Of course. And it sounds like you would have a few more BDC investments if that was allowed today. It's just the comment not a question. Thank you so much.

Joshua Easterly -- Chief Executive Officer

Yeah.

Operator

Thank you. (Operator Instructions). Our next question will come from the line of Mark Hughes with SunTrust. Your line is now open.

Mark Hughes -- SunTrust -- Analyst

Hi. Thank you. Good morning. You had mentioned of the opportunistic investments you've got the very attractive return. Is this the reason why you don't do more? Is there just the natural higher risk associated with those?

Joshua Easterly -- Chief Executive Officer

I don't think there is higher risk, it's just tough. Look, it's a tough business to scale and they tend to be a little bit shorter duration and so the impact of our portfolio -- the percentage of our portfolio will always be smaller given that they tend to be more transitional capital nature, and so the mix is important.

What I would suspect is that in a time when there is -- in times when there is volatility, hopefully, our clients will value certainty in times where there is real credit issues opportunistic I think will be a bigger part of our book as long as we provided certainty to our sponsors because they are kind of correlated.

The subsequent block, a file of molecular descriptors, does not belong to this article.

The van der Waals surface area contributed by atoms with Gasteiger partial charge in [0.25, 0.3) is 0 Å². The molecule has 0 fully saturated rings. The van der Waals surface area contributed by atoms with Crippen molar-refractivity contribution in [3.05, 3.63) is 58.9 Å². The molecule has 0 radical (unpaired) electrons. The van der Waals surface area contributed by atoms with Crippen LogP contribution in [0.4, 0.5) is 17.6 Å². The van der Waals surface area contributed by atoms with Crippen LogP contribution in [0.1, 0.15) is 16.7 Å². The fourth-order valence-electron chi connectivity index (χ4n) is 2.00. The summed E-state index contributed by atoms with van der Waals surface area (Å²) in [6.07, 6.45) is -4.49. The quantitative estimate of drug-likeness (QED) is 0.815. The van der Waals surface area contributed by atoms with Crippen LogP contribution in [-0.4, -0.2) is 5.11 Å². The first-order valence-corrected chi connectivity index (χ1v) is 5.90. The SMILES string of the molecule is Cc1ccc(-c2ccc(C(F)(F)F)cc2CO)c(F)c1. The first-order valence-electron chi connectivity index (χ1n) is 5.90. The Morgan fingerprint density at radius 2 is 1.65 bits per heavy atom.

Mark Hughes -- SunTrust -- Analyst

Thank you.

Operator

Thank you. And I'm showing no further questions at this time. So now it is my pleasure to hand the conference back over to Joshua Easterly, Chief Executive Officer of TPG Specialty Lending Inc. for closing comments or remarks.

Joshua Easterly -- Chief Executive Officer

Great. Well, look, we appreciate super thoughtful questions on today's call. We really appreciate everybody's participation. Obviously, people can reach out to myself, Mike Fishman is here. We didn't give -- I didn't give Michael a word today, but Mike is here. You can obviously reach out to Mike, Bo, myself, Ian, Lucy. I want to thank Ian and Lucy for all their efforts in putting this quarter together. Again, thanks everybody and feel free to reach out. Thanks everyone.

Ian Simmonds -- Chief Financial Officer

Thanks.

Operator

Ladies and gentlemen, thank you for your participation on today's conference. This does conclude our program and we may all disconnect. Everybody have a wonderful day.

Duration: 74 minutes

Call participants:

Joshua Easterly -- Chief Executive Officer

Robert Stanley -- President

Ian Simmonds -- Chief Financial Officer

Rick Shane -- JPMorgan -- Analyst

Leslie Vandegrift -- Raymond James -- Analyst

Terry Ma -- Barclays -- Analyst

Christopher Testa -- National Securities -- Analyst

Michael Ramirez -- SunTrust -- Analyst

Derek Hewett -- Bank of America Merrill Lynch -- Analyst

Fin O'Shea -- Wells Fargo Securities -- Analyst

Mark Hughes -- SunTrust -- Analyst